Hashapass Password Management
The author of a tool named Hashapass contacted me some time ago to bring his tool to attention. It is a way to mitigate the problem of having to memorize and generate many different passwords.
Good security practice is for users to have a different password with each web site and system they use. Should one of them be compromised, your other accounts will still be safe. The problem is that passwords tend to both be hard to remember and difficult to generate.
Hashapass allows a user to have just one password (ideally, passphrase) that is used to generate many different passwords. Provide the master passphrase and the name of the website (parameter) needing a password and Hashapass generates an 8-character password worth 48 bits.
It works by applying HMAC, with the SHA-1 hash, to the the parameter and passphrase as to stir them together into a hash. Then it outputs the 48 most significant bits in base-64 as the password.
I mentioned before that you should really use a master passphrase instead of a master password, because a compromised hash password can be brute forced to reveal the master password. Unfortunately, the Hashapass website says "password" instead of "passphrase".
I made a Hashapass password cracker to test how practical this attack would be. You can grab it with Git,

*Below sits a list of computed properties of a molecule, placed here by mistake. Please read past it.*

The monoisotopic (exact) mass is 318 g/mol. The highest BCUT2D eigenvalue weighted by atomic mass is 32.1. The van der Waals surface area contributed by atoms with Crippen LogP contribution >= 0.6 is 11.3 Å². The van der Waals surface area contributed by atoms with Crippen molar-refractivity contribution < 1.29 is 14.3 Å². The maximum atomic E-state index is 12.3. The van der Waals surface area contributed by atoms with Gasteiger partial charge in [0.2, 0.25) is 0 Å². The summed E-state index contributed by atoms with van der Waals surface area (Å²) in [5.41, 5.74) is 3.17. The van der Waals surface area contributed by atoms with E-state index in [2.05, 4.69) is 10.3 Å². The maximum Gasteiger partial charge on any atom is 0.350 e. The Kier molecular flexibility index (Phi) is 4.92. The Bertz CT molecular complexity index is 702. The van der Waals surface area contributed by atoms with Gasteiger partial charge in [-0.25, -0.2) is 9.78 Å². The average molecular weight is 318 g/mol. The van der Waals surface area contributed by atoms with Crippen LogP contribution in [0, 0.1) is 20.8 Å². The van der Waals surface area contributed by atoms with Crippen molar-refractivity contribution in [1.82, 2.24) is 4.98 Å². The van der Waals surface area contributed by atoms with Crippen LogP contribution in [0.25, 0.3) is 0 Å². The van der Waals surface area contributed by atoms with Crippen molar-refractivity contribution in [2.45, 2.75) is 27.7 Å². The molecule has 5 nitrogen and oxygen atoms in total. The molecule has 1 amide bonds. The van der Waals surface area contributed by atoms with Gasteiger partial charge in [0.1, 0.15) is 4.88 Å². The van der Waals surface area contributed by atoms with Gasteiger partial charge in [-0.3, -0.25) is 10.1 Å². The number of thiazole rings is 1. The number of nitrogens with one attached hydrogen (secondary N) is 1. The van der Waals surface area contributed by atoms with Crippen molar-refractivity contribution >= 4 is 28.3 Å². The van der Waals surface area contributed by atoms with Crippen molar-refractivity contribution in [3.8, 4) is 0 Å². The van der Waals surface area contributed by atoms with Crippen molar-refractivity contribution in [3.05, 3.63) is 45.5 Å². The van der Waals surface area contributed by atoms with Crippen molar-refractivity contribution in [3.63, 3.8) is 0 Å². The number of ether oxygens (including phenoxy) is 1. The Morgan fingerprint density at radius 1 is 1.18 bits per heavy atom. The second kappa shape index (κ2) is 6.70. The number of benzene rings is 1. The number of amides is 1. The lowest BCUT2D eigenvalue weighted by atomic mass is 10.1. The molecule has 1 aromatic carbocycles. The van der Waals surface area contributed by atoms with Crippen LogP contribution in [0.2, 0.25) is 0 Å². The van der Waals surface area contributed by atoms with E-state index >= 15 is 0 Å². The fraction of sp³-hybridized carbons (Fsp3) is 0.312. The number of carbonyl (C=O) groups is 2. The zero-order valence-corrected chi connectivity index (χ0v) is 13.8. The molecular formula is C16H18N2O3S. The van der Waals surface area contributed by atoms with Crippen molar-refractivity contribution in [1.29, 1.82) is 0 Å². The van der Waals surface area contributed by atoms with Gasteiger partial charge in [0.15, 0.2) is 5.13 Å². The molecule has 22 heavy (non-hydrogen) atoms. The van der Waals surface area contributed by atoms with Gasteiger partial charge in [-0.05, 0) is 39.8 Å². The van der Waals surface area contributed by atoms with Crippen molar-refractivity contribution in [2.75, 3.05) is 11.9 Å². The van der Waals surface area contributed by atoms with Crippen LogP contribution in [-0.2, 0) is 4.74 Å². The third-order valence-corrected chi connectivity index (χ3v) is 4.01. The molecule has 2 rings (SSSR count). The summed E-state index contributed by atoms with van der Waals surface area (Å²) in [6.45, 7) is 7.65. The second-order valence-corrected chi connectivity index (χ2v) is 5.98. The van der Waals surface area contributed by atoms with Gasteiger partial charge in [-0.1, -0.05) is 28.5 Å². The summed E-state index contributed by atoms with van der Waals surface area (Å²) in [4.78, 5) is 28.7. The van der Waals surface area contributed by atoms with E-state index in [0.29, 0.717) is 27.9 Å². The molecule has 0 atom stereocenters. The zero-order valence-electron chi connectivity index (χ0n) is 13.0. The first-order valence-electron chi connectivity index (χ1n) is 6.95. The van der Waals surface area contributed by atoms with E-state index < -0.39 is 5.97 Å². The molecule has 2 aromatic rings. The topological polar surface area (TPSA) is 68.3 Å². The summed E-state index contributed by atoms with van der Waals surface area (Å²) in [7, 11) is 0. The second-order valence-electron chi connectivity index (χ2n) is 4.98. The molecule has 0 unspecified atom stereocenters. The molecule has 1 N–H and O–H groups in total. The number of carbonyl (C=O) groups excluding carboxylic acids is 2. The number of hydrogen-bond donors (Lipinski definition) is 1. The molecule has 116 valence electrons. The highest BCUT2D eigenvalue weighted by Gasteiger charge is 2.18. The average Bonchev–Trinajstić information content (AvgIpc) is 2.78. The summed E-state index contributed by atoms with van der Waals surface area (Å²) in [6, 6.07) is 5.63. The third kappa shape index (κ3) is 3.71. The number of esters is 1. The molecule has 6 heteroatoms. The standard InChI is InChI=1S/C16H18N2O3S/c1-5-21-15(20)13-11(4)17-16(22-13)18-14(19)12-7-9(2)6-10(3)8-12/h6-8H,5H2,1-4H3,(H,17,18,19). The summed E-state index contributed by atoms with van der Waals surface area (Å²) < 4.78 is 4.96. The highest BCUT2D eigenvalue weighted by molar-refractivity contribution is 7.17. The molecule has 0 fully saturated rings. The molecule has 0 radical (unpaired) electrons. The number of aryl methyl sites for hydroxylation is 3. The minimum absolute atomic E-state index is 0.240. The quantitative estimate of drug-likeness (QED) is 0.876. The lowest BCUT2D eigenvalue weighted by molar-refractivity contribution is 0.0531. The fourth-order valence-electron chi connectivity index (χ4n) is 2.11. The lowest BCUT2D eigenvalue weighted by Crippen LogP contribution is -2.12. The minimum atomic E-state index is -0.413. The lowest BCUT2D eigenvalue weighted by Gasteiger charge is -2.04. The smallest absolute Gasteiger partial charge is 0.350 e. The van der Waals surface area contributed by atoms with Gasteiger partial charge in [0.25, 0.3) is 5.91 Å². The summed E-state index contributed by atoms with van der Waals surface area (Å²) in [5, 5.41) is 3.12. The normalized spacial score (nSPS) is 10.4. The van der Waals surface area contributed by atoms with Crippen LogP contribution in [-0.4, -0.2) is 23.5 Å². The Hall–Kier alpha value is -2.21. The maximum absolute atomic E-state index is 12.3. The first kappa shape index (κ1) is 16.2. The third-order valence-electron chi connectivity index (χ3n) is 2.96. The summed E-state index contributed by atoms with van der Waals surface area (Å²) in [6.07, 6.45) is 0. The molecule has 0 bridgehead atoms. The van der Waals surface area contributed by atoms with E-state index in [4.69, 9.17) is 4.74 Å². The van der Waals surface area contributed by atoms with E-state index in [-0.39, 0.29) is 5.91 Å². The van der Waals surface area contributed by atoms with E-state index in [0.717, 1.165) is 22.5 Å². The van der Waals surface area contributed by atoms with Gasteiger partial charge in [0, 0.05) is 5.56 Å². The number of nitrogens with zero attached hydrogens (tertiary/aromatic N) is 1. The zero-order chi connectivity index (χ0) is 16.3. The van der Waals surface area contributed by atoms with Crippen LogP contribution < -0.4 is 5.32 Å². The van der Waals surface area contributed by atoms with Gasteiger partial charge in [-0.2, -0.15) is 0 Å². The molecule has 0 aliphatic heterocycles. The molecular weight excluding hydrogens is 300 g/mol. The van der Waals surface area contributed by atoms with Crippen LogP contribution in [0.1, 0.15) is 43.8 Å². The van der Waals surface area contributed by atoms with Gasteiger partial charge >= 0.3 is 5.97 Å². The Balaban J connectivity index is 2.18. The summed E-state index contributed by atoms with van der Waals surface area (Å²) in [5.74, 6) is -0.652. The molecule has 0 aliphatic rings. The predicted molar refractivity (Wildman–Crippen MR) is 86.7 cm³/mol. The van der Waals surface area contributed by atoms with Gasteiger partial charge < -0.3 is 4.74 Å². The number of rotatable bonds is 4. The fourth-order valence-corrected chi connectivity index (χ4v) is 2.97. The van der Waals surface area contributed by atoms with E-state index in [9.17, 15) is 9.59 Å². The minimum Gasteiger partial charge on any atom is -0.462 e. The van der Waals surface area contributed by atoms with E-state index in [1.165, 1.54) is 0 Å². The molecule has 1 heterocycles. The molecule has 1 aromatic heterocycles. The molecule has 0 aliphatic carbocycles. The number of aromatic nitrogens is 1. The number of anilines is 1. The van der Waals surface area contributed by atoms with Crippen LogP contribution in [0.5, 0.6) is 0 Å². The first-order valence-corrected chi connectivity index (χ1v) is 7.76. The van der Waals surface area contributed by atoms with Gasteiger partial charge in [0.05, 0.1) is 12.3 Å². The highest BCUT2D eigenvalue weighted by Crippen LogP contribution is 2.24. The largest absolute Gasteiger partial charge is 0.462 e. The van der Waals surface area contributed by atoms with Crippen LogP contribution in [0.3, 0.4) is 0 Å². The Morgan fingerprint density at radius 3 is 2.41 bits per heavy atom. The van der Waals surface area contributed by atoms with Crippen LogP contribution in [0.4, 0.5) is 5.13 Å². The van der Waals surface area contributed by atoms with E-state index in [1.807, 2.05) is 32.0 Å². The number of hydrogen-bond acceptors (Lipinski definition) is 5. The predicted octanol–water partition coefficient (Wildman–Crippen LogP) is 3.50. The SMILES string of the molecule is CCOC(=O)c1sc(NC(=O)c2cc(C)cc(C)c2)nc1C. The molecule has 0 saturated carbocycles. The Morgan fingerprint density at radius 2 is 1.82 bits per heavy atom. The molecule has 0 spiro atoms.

git clone git://github.com/skeeto/hashapass.git
The idea is that if a malicious website operator peeked at your password, knew you used Hashapass, and properly guessed the parameter (which isn't a secret), he could use a tool like this to brute force attack the password to retrieve the master passphrase. A short master password could easily be discovered.
Running on one machine with one instance of the program, my tool can break any password with five or less characters in a matter of hours. A 6-character password could take a month or two. A 7-character password would take a decade. Each character in the password increases the search time by a factor of 100.
If multiple computers/cores/processors are put to use on the attack, these times can be shortened: 2 computers would halve the time, for example. The attack is easy to parallelize.
My tool assumes a strong, but short, master password was chosen, as it checks against all printable ASCII characters. If a weaker password was used, and the attacker assumed this, the above time table would be much shorter.
So, for the master passphrase, use at least 8 characters generated using a strong random number generator. I recommend generating the passphrase with Diceware using 5 words.